The main reason I was excited to see this film was because it was written by Lena Waithe. I haven’t actually seen anything she wrote, but her reputation proceeds her with enough praise that I knew I’d be in for something good. Something timely and insightful and powerful. That’s exactly what we got.
Daniel Kaluuya is on a mediocre at best date with Jodie Turner-Smith. He’s driving her home, likely to never see her again once she leaves the car. Or so he thinks. They get pulled over by a shady cop. Things go south and the cop ends up dead. The near strangers now find themselves on the run together, an unwitting Bonnie and Clyde. But the reason this film is so powerful is that it’s less about the events unfolding on screen, and more about its greater context off screen.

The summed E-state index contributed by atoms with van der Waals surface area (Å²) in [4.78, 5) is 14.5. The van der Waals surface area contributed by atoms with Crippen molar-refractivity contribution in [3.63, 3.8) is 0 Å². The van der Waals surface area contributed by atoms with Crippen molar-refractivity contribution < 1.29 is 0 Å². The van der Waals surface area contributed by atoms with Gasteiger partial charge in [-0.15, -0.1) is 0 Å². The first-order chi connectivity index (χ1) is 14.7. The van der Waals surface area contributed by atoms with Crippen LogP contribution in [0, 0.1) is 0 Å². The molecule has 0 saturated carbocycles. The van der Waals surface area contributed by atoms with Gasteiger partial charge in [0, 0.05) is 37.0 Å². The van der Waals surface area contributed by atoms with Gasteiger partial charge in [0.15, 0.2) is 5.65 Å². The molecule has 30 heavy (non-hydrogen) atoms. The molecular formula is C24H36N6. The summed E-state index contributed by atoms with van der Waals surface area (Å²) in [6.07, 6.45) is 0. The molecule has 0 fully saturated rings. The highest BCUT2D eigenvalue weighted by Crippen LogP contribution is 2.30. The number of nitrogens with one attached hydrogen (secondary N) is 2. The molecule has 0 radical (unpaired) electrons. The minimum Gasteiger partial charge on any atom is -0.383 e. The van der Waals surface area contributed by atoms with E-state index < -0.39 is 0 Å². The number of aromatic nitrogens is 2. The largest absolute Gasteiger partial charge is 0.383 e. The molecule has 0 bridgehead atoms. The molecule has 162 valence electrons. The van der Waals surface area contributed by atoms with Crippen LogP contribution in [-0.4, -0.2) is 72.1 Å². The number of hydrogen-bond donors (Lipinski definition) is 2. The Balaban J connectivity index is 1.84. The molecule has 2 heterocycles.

Story wise, it’s pretty straightforward. The meat of it is in their relationship to each other and to the people they interact with. I found a beauty in the sense of community and support they were finding in the most unlikely places (the dance hall scene was particularly moving). The way their relationship evolved and grew was also beautiful. These two people who could barely tolerate each other one day became closer and closer and eventually couldn’t exist without the other. In any other story, this would be hailed as a sweet romance. It’s still a very romantic and sexy film, but that’s secondary to the social commentary.
I feel like I could keep talking about this for hours if I were to just let myself go back to the mindset I was in while I watched. But that’s a very heavy and devastating place to return to as I’m writing this on a lazy Saturday morning. Maybe it’s better to let you experience this film for yourself
Queen & Slim – \m/ \m/ \m/ \m/